According to the OECD, corporate taxation has steadily fallen since 1994 and today represents around 8.5 per cent of all taxes raised by governments across the globe. The proliferation of tax-efficient structures that route profits to low tax countries in the form of interest payments and royalties has been a big drain on revenues. The European Commission has made several unfruitful attempts to coordinate ‘anti-avoidance’ measures. In a recent effort to crack down on ‘base erosion and profit shifting’ [BEPS] to safeguard the future of corporate tax and curb competition between Member States based aggressive tax rulings, the European Commission has embarked on a ‘fairness’ crusade using antitrust prerogatives. Apple, Starbucks, Amazon, McDonalds and many more others have been accused of benefiting from illegal State aid resulting in orders to pay (back) billions of euros. Are American companies really being targeted by the European Commission? How will corporate taxation in the European Union evolve from here?
Jacques Derenne is the head of the EU Competition & Regulatory practice at Sheppard Mullin’s Brussels office. He has over 28 years of competition law experience in all areas (mergers, cartels, abuses of dominance and State aid), in EU regulatory and related competition law issues in a variety of regulated industries such as energy, the postal sector, aviation, railways, telecoms, satellites, the audio-visual sector and tobacco products. He regularly appears at competition hearings before the European Commission, and pleads cases before the General Court and the Court of Justice of the EU, national competition authorities, the Belgian and French courts and various regulatory bodies.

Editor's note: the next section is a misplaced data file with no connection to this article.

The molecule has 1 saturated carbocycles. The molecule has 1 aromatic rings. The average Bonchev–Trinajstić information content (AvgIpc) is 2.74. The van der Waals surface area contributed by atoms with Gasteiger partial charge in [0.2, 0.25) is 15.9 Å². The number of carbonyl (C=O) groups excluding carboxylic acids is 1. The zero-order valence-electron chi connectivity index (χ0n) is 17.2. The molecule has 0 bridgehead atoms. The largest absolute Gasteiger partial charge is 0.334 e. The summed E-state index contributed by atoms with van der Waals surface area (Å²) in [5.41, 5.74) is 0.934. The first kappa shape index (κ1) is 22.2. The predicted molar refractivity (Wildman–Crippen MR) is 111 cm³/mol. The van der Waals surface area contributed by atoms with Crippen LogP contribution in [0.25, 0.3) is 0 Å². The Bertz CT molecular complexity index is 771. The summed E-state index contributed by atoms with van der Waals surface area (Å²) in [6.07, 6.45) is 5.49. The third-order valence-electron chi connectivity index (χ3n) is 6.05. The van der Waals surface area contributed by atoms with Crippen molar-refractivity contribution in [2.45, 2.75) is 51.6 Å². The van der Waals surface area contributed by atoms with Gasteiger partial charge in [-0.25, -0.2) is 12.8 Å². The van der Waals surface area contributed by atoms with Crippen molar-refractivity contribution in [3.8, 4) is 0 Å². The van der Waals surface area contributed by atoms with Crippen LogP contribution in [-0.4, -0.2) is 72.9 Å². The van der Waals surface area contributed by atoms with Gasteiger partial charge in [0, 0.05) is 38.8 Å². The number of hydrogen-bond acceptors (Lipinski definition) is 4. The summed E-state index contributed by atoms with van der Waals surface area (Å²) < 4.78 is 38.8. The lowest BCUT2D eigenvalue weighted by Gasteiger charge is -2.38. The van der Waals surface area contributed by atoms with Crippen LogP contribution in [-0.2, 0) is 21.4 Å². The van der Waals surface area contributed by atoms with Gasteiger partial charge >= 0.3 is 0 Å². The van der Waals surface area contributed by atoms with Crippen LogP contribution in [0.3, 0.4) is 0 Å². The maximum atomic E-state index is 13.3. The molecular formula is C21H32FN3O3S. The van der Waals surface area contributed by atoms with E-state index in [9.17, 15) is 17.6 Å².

Jacques' State aid experience spans more than two decades, during which time he has acted for beneficiaries, competitors and Member States before the European Commission, EU courts and national courts. He co-directed and co-authored studies for the European Commission on the enforcement of State aid rules at the national level (2006 and 2009), which contributed to the Commission's Recovery and Enforcement Notices in 2007 and 2009 respectively. He co-edited a book on the Enforcement of EU State aid law at national level - 2010 - Reports from the 27 Member States (Lexxion, October 2010), and has written quarterly comments on State aid case law and the Commission’s decisional practice in the journal Concurrences since 2004 (together with EU officials).
Jacques also publishes widely on various other EU constitutional, competition and regulatory issues. He is a founding member of the Global Competition Law Centre (College of Europe, Scientific Council and Executive Committee). He graduated from the University of Liège (Belgium, 1987) and from the College of Europe (Bruges, 1988), and teaches competition law (State aid aspects) at the University of Liège and at the Brussels School of Competition.
Yaniss Aiche is a Counsel in the EU Competition and Regulatory Practice in Brussels. His practice focuses on the intersection between public policy, government affairs and legal advocacy. He brings corporations, financial institutions, non-profit organizations and government bodies an integrated strategic insight that combines a deep legal, political and business expertise to help them with policy risk assessments and compliance, monitor relevant policy developments and effectively advocate their interests towards key EU institutions and EMEA governments.
Yaniss has over 15 years of experience in EU Policy, international trade and strategic business development. Yaniss started his career in 2000 in Brussels as an expert advisor on international trade and trade negotiations within the WTO's Doha Development Agenda where he advised governments, corporations and trade associations on a range of intricate political and legal challenges including investment promotion, cultural services and goods, defense contracting an free trade. In 2007, Yaniss joined AHEL, the consulting arm of The International Institute for Strategic Studies in London where he focused on advising F500 companies at executive and board level on geopolitical and military risk, investment policy development. In this role he supported the business expansion of European and US companies in the Far and Near East.
In more recent years Yaniss has worked in senior positions for leading global law firms assisting them with their regional expansion, client development strategies and legal services packaging.
Yaniss holds a JD from the University of Gent, a Masters from UC Berkeley and an MBA from Chicago Booth.